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Should my kindergartner be tested for ADHD?
Q: Since the third day of kindergarten my son’s teacher has insisted that I have him tested for ADHD. I know it is sometimes hereditary, and I was diagnosed with ADHD as a child. My son’s pediatrician is aware of my concern and says he doesn’t want him tested because he feels he doesn’t have ADHD but has a very high IQ. For the last three weeks my son has lost privileges at school for failing to stay in his seat or raise his hand when answering questions. But he answers the questions correctly and always gets his work done on time – which, by the way, is material he mastered in preschool. How long do I wait before I insist that my pediatrician have him tested, or is my son just adjusting to kindergarten? I don’t have a problem with him not staying in his seat at home.
A: I would like to tell you to take him out of that school, but the teacher at the next school might be just as obsessed with ADHD.

I am sure you know that ADHD is called the designer diagnosis because it is so popular—almost a status designation. Furthermore, what type of treatment, if any, should be given is hotly debated. For years the drug of choice was Ritalin—paradoxically a stimulant when used with adults—but there are now several major competitors on the market, mainly Adderall, Concerta and Strattera.

The reported incidence of the condition has risen sharply over the past 25 years, from 3 to 4 percent of children to 10 to 15 percent. Whether this represents a true increase in the disorder or a greater awareness of the label and less tolerance of disruptive behaviour cannot really be determined. Long-term effects of medication for ADHD are not really known, and I remain on the side of those who urge restraint in its use.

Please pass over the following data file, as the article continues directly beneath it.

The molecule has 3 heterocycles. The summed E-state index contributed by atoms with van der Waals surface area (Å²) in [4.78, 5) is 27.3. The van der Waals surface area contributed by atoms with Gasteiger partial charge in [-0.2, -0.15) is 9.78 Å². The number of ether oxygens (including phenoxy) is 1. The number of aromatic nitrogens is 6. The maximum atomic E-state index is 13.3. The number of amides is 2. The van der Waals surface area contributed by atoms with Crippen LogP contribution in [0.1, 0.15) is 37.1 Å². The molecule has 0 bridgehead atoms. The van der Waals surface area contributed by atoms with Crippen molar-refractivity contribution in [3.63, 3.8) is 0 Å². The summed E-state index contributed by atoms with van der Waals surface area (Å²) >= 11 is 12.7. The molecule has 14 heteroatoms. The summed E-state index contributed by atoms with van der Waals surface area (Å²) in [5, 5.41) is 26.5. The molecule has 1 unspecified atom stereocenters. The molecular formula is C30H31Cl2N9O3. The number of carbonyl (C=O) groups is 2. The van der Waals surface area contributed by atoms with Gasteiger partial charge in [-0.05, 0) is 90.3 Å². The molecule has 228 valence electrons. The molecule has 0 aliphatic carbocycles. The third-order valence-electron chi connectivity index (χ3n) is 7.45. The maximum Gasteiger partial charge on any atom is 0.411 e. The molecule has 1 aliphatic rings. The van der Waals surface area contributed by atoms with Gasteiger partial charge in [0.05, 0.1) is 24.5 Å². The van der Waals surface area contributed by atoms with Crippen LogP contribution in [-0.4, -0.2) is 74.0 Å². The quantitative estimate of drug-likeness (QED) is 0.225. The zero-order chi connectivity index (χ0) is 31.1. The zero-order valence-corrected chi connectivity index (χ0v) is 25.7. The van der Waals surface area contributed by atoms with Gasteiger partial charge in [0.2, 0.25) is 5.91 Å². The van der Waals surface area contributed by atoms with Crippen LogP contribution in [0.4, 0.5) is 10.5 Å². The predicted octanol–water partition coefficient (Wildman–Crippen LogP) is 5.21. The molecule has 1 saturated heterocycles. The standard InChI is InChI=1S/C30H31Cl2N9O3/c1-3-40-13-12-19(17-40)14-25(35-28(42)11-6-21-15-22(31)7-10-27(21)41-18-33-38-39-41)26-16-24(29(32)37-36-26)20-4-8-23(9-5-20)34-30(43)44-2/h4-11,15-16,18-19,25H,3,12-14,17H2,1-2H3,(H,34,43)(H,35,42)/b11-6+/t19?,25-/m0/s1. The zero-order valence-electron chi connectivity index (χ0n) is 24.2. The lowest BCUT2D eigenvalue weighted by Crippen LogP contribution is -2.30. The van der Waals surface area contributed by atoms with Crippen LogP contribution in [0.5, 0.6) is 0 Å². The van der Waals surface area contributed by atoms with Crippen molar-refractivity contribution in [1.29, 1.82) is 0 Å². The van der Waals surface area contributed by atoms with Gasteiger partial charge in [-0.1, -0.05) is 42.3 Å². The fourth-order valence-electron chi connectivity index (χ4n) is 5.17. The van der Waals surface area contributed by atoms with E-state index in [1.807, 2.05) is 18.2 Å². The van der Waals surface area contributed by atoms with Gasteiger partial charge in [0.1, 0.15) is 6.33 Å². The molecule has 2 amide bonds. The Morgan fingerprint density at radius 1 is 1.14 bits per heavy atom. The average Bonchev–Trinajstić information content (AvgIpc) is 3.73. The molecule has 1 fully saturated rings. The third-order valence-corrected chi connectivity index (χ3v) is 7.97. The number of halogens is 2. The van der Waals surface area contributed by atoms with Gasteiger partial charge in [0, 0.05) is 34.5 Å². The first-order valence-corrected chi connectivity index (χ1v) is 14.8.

Now, as to what to say to your son’s teacher, I would firmly tell her that his pediatrician evaluated your son for ADHD, concluded that he does not have it and doesn’t deem further testing necessary.

(Perhaps your pediatrician would write a letter to that effect to your son’s teacher or principal.) Explain that you don’t want to go against your doctor’s advice and seek an outside opinion at this time.

In a non-threatening way mention that your pediatrician implied that your son wasn’t getting enough stimulation in school (never say that the doctor thinks he had a high IQ) and that this may be one reason he doesn’t stay in his seat. Try to have this discussion during a parent-teacher conference; avoid appearing belligerent and seeming to put down the teacher’s opinion. Let her know that the behaviour she is concerned about doesn’t occur at home, and ask her to suggest ways you can help him follow school rules. Then, at home with your son, discuss the importance of listening to his teacher, paying close attention when she gives instructions and remembering to raise his hand when he wants to speak. Even though these rules make his classroom sound more like first grade than kindergarten, help your child learn that he should behave the way the teacher wants him to.